President BidenJoe BidenNew York woman arrested after allegedly spitting on Jewish children Former Sen. Donnelly confirmed as Vatican ambassador Giuliani associate sentenced to a year in prison in campaign finance case MORE promised to be the most pro-union president in history. And he’s proving loyal to that commitment, but at the expense of the seriously ill and disabled.
Biden’s Department of Health and Human Services (DHS) proposed a new rule that would allow unions to skim dues from home health care workers. Under the proposed rule, DHS would permit diversion of Medicaid payments to third parties, including unions. While this may seem innocuous, it is anything but. In fact, this rule would reauthorize what is known as a “dues skim,” a scheme that has benefitted unions at the expense of vulnerable Medicaid recipients and their caregivers.
In 2011, the Mackinac Center was the first organization to discover the redirection of Medicaid payments to labor organizations. In Michigan, the Service Employees International Union’s (SEIU) local affiliate recognized it could obtain “dues” from home health care providers and worked with the state to force-unionize them. First, the SEIU lobbied the state to create an agency known as the Michigan Quality Community Care Council that would serve as the putative employer of home health care providers in Michigan. The SEIU then bargained with that “employer” to unionize these workers. This all happened even though fewer than 20 percent of the affected home health care providers voted for the union. Many were not even aware that a unionization election had occurred.
As a result, a portion of Medicaid payments meant for covering the costs of home health care providers — often the family members of seriously ill or disabled individuals — was redirected to the SEIU. By 2012, the SEIU had successfully skimmed over $34 million in Michigan alone. After reforms were passed banning dues skim (and later reaffirmed in a ballot proposal), home health care providers overwhelmingly demonstrated they did not wish to be unionized. In less than a year, SEIU Healthcare Michigan’s membership fell 80 percent. In other words, when given the choice about whether to become a member of a union, only 20 percent of providers decided it was worthwhile.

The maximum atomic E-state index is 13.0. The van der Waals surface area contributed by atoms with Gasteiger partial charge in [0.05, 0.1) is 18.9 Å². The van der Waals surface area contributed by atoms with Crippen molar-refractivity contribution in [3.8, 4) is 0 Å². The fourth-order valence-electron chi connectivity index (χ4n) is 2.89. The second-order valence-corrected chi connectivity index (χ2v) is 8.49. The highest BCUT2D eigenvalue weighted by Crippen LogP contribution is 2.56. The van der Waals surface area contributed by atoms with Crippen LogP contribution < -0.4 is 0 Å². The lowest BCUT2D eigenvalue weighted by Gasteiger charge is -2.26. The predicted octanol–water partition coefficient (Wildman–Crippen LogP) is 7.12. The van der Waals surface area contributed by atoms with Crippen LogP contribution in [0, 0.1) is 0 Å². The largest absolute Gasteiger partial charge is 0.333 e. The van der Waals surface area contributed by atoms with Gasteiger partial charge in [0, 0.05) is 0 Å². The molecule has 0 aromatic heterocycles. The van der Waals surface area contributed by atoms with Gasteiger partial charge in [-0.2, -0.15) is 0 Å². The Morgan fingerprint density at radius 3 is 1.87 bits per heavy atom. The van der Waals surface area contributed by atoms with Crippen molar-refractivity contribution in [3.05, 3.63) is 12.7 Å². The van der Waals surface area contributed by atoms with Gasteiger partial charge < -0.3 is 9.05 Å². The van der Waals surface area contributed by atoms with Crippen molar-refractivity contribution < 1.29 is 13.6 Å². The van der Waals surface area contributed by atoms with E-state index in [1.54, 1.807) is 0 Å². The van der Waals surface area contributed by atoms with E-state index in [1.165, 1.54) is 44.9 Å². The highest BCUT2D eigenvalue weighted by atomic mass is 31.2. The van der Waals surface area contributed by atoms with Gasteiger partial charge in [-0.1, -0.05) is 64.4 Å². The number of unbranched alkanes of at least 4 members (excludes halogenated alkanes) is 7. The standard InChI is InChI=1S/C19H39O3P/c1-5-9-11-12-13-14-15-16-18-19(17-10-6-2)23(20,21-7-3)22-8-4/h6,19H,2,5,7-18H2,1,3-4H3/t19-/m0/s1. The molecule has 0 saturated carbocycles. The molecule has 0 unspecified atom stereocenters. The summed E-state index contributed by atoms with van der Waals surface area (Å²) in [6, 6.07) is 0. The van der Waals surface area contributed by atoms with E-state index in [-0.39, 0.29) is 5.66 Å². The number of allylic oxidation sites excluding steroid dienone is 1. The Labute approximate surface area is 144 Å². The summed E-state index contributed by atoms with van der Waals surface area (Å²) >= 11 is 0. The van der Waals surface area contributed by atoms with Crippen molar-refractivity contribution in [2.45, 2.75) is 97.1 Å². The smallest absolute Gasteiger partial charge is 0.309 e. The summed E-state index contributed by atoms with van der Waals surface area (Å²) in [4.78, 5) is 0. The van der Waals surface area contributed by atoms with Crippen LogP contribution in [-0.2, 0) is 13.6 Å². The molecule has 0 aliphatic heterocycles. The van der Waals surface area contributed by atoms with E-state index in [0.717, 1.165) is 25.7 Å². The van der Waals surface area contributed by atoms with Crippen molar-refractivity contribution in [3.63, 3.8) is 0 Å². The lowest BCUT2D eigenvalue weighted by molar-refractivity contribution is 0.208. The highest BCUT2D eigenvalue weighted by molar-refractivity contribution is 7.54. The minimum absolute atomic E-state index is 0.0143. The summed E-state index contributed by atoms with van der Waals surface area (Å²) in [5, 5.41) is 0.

The consequences of dues skim become even worse on a national scale. From 2000 to 2017, unions successfully diverted approximately $1.4 billion in Medicaid payments.
There is little justification for these payments. Although DHS claims that allowing these diversionary payments would benefit caregivers through better training and education, it has presented no evidence to support this claim. What evidence does exist suggests that such arguments are meritless.
The position is also logically inconsistent. If unions had training opportunities that would benefit home health care providers, nothing stops them from offering those trainings for a fee. Providers could then decide whether to spend the funds they receive from Medicaid to enhance their skills by attending these training sessions. This arrangement would be consistent both with the law and market incentives. Instead, DHS has opted for an arrangement that favors coercion and potential fraud.
The practical consequences of permitting dues skimming cannot be understated. The providers from whom payments would be diverted are often the family members of those with serious illnesses or disabilities. Without this care, the ill and disabled would be forced into an institution, likely at greater taxpayer expense. These family members sacrifice their time and energy and are lightly compensated primarily through Medicaid payments.
Despite this, some unions have used dues skim to divert payments while providing little, if any, tangible benefits to providers or Medicaid recipients. But in this situation, unions have little to offer either party, since home health care providers are not employed by an outside agency, but rather, their patients. They work from either their own homes or the homes of their ill and disabled relatives. They manage their own working conditions and hours, based on the needs of their patient. Unions play no representational role in these areas — the traditional purpose of collective bargaining.
DHS should not reinstate dues skim through administrative fiat. Doing so would reduce the funds available to help the sick and disabled, increase the shortage of home health care workers and direct Medicaid payments away from their intended purpose. Funds paid to caregivers should be used to support their efforts to care for the sick and disabled, not for favored political causes.
Steve Delie is the director of labor policy at the Mackinac Center for Public Policy in Midland, Mich.